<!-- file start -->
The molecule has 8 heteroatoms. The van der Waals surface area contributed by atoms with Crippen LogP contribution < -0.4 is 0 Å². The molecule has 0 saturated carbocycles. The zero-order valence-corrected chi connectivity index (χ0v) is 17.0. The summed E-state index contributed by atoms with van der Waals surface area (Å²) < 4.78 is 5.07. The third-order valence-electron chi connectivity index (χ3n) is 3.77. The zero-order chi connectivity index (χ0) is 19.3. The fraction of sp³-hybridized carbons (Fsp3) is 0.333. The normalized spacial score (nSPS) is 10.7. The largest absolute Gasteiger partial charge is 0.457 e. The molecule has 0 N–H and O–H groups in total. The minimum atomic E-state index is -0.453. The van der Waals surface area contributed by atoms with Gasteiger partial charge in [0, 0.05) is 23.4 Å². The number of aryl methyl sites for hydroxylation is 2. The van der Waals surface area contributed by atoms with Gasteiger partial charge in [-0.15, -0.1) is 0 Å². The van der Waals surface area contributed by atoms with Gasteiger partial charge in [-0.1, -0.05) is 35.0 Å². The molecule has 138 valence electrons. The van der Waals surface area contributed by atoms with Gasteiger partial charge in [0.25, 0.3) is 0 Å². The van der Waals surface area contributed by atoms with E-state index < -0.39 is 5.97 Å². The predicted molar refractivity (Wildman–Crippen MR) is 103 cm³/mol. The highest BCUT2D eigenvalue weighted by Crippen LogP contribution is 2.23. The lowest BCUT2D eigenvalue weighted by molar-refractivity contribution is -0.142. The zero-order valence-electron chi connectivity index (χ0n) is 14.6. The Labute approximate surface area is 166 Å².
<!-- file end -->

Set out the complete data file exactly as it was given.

The molecule has 8 heteroatoms. The van der Waals surface area contributed by atoms with Crippen LogP contribution < -0.4 is 0 Å². The molecule has 0 saturated carbocycles. The zero-order valence-corrected chi connectivity index (χ0v) is 17.0. The summed E-state index contributed by atoms with van der Waals surface area (Å²) < 4.78 is 5.07. The third-order valence-electron chi connectivity index (χ3n) is 3.77. The zero-order chi connectivity index (χ0) is 19.3. The fraction of sp³-hybridized carbons (Fsp3) is 0.333. The normalized spacial score (nSPS) is 10.7. The largest absolute Gasteiger partial charge is 0.457 e. The molecule has 0 N–H and O–H groups in total. The minimum atomic E-state index is -0.453. The van der Waals surface area contributed by atoms with Gasteiger partial charge in [0, 0.05) is 23.4 Å². The number of aryl methyl sites for hydroxylation is 2. The van der Waals surface area contributed by atoms with Gasteiger partial charge in [-0.15, -0.1) is 0 Å². The van der Waals surface area contributed by atoms with Gasteiger partial charge in [-0.1, -0.05) is 35.0 Å². The molecule has 138 valence electrons. The van der Waals surface area contributed by atoms with Gasteiger partial charge in [0.25, 0.3) is 0 Å². The van der Waals surface area contributed by atoms with E-state index < -0.39 is 5.97 Å². The predicted molar refractivity (Wildman–Crippen MR) is 103 cm³/mol. The highest BCUT2D eigenvalue weighted by Crippen LogP contribution is 2.23. The lowest BCUT2D eigenvalue weighted by molar-refractivity contribution is -0.142. The zero-order valence-electron chi connectivity index (χ0n) is 14.6. The Labute approximate surface area is 166 Å².